Yesterday, The Times published a long article looking at how PPE (personal protective equipment) has been supplied to NHS hospitals and other locations during the pandemic. Unlike most articles on this topic, it presented a rosy picture – well, rosy at least once the Army and Clipper Logistics got involved. Indeed, it could not have been more positive about those two organisations if it had been written by their PR people.

Everything was great – everyone got all the PPE they needed, the famous eBay portal worked fine (it didn’t), and the Army plus Clipper rescued the incompetent NHS procurement system. It is a little surprising to see one part of the public sector dumping so publicly on another, but perhaps that is a foretaste of spending battles to come in the UK government through the recession, battles which the NHS is likely to win over the armed forces. Perhaps the military are getting their retaliation in first?

Anyway, the aspect of the article that grabbed my attention was the revelation that the choice of Clipper was made by Neil Ashworth, “a civilian working in the British Army’s Engineering and Logistics Staff Corps and a former supply chain director at Tesco”.  It is not clear quite how and why Ashworth was involved with the Army but The Times says “It was then that the Ministry of Defence made contact with Mr Ashworth to get the ball rolling. He recommended Clipper, a fast-growing logistics group that specialises in online retail, to his MoD contacts and they told him to recruit the company”. Ashworth then called Tony Mannix, the boss of Clipper Logistics, and off they went.

I suspect Ashworth was also behind the choice of eBay for the PPE portal, based on comments made by Eb Mukhtar, the army reserve logistician who has been the public face (or at least the public name) behind this exercise up to now.

But how did Ashworth choose Clipper? Was there an analysis of alternative options? Is there any audit trail to support that decision? Did anyone ask whether Ashworth personally had any conflicts of interest here?

Now I’m not suggesting for a moment that the team should have taken 3 months to run a formal tendering exercise. Neither do I think that Clipper slipped Ashworth a brown envelope stuffed with currency – his cv is impressive and he clearly knows this area.  But even in these “difficult times”, we need to be on our guard against fraud and corruption in its widest sense. And my definition of “corruption” includes corruption of the proper process.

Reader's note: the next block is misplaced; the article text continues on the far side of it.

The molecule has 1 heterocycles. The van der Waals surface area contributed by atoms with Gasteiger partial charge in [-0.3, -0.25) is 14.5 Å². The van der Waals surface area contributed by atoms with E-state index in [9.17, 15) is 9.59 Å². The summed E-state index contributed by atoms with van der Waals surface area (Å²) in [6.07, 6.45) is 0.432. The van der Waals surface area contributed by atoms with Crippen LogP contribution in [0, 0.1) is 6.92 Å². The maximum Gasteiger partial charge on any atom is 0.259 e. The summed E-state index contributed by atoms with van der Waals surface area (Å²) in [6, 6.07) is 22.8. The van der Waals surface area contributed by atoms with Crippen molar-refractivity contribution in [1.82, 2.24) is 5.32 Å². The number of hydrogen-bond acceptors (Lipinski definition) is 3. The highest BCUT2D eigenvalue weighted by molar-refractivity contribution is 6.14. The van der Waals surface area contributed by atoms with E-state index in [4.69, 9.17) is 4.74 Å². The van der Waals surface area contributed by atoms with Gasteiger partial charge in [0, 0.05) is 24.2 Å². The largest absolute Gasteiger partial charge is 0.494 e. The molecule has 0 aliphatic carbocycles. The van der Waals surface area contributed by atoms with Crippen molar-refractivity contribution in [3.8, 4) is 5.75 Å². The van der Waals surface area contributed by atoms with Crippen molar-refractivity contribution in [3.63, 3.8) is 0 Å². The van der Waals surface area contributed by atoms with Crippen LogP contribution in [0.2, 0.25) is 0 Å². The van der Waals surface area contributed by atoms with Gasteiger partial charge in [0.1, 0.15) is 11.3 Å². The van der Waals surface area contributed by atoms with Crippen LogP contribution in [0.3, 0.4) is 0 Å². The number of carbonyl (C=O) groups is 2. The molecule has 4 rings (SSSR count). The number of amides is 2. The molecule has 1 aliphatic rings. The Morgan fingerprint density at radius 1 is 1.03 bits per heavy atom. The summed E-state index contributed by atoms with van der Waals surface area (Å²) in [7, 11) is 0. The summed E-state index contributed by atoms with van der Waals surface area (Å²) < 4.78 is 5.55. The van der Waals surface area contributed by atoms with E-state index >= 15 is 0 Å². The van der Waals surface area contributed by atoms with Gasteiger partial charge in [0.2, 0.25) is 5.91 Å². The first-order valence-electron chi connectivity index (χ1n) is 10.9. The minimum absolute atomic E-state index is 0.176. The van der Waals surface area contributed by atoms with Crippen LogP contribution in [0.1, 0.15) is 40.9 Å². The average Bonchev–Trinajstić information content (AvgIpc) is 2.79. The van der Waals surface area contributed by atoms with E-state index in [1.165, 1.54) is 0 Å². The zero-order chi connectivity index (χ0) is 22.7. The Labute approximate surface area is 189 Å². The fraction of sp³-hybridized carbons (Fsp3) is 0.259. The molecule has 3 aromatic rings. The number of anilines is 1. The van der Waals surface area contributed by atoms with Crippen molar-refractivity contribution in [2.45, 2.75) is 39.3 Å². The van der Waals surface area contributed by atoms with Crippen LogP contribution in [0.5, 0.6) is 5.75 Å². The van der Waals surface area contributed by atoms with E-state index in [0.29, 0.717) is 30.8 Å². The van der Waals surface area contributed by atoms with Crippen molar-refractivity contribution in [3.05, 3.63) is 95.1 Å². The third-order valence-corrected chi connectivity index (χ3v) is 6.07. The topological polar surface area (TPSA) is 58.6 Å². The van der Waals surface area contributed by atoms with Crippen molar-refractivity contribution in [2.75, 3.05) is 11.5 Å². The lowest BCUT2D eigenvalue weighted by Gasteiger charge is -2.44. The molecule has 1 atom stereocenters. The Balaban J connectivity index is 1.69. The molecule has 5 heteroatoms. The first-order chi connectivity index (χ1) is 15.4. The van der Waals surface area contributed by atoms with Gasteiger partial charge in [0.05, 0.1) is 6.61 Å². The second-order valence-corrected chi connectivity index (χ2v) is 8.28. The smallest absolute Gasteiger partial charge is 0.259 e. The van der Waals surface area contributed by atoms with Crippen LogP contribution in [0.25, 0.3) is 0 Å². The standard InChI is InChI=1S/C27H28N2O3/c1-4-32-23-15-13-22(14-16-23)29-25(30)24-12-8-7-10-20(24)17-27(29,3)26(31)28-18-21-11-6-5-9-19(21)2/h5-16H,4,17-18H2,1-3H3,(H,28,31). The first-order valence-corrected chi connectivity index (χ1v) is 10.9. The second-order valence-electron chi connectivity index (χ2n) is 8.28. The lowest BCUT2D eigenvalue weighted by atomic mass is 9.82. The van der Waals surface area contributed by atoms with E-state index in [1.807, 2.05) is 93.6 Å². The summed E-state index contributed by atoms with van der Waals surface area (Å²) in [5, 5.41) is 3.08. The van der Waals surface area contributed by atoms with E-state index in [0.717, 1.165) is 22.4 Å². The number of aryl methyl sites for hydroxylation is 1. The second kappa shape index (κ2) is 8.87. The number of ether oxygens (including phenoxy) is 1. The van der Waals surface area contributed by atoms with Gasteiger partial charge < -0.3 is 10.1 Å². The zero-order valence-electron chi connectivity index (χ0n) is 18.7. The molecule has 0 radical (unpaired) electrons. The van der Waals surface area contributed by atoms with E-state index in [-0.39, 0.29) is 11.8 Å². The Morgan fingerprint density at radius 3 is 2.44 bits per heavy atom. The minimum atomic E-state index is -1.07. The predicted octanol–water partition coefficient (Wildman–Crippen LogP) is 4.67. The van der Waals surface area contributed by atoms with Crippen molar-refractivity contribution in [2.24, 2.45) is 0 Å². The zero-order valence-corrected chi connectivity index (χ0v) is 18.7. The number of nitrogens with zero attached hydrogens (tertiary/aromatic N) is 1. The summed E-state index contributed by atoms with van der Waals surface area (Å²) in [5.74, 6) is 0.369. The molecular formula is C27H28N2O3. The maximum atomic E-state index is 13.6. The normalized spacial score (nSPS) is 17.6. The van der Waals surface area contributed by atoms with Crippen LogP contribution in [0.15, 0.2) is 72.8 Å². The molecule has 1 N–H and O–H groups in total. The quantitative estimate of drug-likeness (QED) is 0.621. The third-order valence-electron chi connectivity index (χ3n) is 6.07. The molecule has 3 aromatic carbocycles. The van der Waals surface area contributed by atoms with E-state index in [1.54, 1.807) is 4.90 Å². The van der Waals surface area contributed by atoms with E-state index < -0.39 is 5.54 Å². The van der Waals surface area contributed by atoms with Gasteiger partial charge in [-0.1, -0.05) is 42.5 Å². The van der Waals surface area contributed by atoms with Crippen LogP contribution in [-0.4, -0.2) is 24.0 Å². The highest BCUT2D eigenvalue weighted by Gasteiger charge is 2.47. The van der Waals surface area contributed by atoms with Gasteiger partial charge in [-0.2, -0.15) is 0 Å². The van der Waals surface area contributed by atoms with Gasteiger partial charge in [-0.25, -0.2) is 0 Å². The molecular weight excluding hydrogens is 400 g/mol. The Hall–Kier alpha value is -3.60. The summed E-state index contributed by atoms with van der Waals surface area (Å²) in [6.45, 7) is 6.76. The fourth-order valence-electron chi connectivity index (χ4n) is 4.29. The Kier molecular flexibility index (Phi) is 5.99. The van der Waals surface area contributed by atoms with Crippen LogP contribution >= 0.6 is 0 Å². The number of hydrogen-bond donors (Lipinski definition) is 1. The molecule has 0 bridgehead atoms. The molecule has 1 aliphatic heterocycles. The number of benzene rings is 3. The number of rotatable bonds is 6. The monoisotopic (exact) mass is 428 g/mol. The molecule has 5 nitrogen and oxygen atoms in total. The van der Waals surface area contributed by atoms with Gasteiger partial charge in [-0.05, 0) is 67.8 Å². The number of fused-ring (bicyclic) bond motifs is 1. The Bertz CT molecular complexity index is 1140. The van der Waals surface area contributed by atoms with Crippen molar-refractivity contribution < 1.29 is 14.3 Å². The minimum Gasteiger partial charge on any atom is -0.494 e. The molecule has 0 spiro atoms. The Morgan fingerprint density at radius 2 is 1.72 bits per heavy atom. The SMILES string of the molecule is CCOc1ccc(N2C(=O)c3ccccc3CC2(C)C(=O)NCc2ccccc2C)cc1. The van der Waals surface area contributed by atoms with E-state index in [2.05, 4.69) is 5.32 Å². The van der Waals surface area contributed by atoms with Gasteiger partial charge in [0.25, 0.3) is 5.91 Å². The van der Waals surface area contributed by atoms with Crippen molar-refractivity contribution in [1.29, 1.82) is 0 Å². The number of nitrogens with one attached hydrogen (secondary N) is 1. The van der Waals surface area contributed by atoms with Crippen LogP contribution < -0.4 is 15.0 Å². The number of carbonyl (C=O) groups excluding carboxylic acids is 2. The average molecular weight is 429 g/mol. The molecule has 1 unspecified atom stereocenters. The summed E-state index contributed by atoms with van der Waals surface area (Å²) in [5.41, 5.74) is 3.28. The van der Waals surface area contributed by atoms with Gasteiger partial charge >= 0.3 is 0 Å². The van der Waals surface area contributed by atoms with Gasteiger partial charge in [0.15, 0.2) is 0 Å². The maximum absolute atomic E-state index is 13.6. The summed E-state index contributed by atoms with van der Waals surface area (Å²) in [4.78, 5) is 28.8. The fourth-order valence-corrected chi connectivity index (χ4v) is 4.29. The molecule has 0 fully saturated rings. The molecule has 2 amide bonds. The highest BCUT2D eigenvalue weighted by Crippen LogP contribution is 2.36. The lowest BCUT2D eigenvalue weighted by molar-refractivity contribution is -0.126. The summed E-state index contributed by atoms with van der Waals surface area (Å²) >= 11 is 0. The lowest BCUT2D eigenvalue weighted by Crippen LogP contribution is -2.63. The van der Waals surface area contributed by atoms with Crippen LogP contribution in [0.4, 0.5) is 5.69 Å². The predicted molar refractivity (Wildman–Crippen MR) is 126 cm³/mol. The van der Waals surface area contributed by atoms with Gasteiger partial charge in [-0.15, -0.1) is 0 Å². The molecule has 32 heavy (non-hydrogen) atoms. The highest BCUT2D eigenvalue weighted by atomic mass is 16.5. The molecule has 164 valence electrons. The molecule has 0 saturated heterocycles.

So even when there is urgency, we need to know that public money is being protected. In this case, we need some transparency about exactly how these decisions were made, and what checks and balances were in place. The same applies to some of the rather odd looking contracts for PPE itself that are emerging.

In my new book, Bad Buying – How organisations waste billions through failures, frauds and f*ck-ups”, (to be published by Penguin Business in October), there are some amazing stories of fraud and corruption. But the sad fact is that it can spread quickly if there are opportunities or process weakness, as it did in the US Navy during the “Fat Leonard” affair. Or as it has in South African public procurement and through their government owned businesses, to the point where the country is close to being declared a “failed state”.   

The reason it spreads like a virus is explained in my book – here is a key excerpt.

“Finally, this matters because it has wider effects beyond the organisations directly involved, as  corruption can distort normal business and even social practices and priorities. For instance, if firms know that bribing government officials is the best way to win public contracts, a firm will focus its resources and efforts into doing that effectively. They will worry less about writing a good bid, developing better products or services or performing the work well. 

The knock-on effect is that decent firms start thinking “what’s the point”?  They either move over to the dark side and start on the bribery route, or withdraw from the market, customer or even country altogether. This can lead to a downward spiral, where supplier performance gets worse and worse, and corruption becomes endemic…”

You might think that we are somehow immune from that unhappy situation in the UK and other developed countries. We are not. If firms start thinking that “who you know” is more important in terms of winning government contracts than “what you can deliver”, then we will be on a very slippery slope. And that’s why we shouldn’t absolve those involved in public procurement during these “difficult times” from the need for process, propriety and transparency.